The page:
Jottings By An Employer's Lawyer

Tuesday, July 20, 2004

Want A 'Get Out of Malpractice Free' Card? And Other Reasons To Love This Practice

Then be a lawyer hired by the union to represent a grievant in an arbitration proceeding, at least in the 3rd Circuit, and according to the opinion in Carino v. Stefan (3rd Cir. 7/19/04) [pdf] every other circuit which has decided the question. The specific holding, succinctly put:
This appeal presents a question of first impression for our Court, namely, whether an attorney hired by a union to perform services on behalf of a union member in connection with an arbitration hearing conducted pursuant to a collective bargaining agreement is immune from suit for malpractice by that member. We conclude that the LMRA bars such a suit.
The silver bullet is the expansive reading given ยง301(b) of the Labor Management Relations Act which restricts liability to a labor organization and not its individual members.

Here, the ruling while certainly good for counsellor Stefan, shortcut what almost certainly would have been an interesting factual discussion, or perhaps the basis for a Soprano's episode.  Among Ms. Gisela Carino's allegations were that 2 days before her arbitration, she received a call from her union provided lawyer asking to meet her at a hotel. At that meeting her counsel allegedly told her the venue had been changed to that hotel, that the company (Prudential) and the FBI were currently interviewing witnesses who would testify against her, they were prepared to take her to jail and that it would cost $100,000 to get out.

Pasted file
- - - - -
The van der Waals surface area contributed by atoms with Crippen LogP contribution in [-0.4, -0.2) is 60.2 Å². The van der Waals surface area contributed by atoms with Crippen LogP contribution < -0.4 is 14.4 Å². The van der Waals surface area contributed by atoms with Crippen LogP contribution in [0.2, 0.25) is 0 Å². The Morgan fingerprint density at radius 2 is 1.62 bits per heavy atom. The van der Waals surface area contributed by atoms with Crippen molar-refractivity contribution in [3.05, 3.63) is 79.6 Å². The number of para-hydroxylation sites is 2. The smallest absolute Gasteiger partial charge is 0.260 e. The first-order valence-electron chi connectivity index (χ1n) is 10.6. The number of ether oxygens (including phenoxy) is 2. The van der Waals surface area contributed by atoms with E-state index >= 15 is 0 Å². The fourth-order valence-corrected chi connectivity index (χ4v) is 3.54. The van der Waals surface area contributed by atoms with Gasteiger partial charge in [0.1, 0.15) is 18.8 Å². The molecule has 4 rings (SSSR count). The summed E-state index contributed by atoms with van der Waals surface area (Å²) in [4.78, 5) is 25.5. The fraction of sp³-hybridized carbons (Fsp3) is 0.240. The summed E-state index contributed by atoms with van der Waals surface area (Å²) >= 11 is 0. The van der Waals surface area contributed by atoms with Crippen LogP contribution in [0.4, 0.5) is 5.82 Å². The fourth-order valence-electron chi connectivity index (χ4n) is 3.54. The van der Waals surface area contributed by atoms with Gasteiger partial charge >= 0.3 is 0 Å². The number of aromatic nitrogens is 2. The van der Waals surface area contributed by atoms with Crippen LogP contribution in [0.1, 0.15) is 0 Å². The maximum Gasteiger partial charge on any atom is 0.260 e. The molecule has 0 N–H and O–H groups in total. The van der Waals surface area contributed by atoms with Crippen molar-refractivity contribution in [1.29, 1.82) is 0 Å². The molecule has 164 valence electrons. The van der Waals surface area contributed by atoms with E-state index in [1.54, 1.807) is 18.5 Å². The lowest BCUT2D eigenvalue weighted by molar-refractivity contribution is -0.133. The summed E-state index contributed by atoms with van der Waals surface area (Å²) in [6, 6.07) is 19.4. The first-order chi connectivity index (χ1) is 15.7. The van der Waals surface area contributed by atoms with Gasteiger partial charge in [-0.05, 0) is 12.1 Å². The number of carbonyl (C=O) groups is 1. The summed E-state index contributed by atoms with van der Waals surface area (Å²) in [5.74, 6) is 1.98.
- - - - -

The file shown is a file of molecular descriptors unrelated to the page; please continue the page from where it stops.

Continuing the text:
Asked by her counsel what she wanted out of the arbitration she replied she only "wanted her employment record cleared of Prudential's false charges; the FBI investigation closed; a promise that Prudential would not sue her for attorney's fees; and her pension reinstated." To which, her counsel supposedly replied, "No problem." After agreeing to withdraw her grievance in return for those terms, her hired defender then suggested that they repair to the bar to wait for the "arbitrating judge." After an hour of waiting (no details about the allegations of whether any alcohol was consumed) her counsellor told her they could leave and call it a mutual agreement. Then, according to her suit, "he presented her with various forms, including a two-page document entitled 'Grievance Release,' and asked her to sign them. He did not explain what the forms were or why she had to sign them. After she signed them, Stefan said he would meet with Prudential and obtain its agreement to what she wanted without any problem."

Amazingly [to no one who is with me so far], Ms. Carino later alleges she discovered that "the documents she had signed made no reference to Prudential's concessions in return for her withdrawal and release. She contacted Stefan and his firm to complain, but heard no reply. In fact, she never heard from them again."
How could you make this stuff up? You got to love it.  Although undoubtedly given the time and expense, Counsellor Stefan would have loved someone else to have been the target of these allegations, notwithstanding the cold water ultimately poured on them by the 3rd Circuit.

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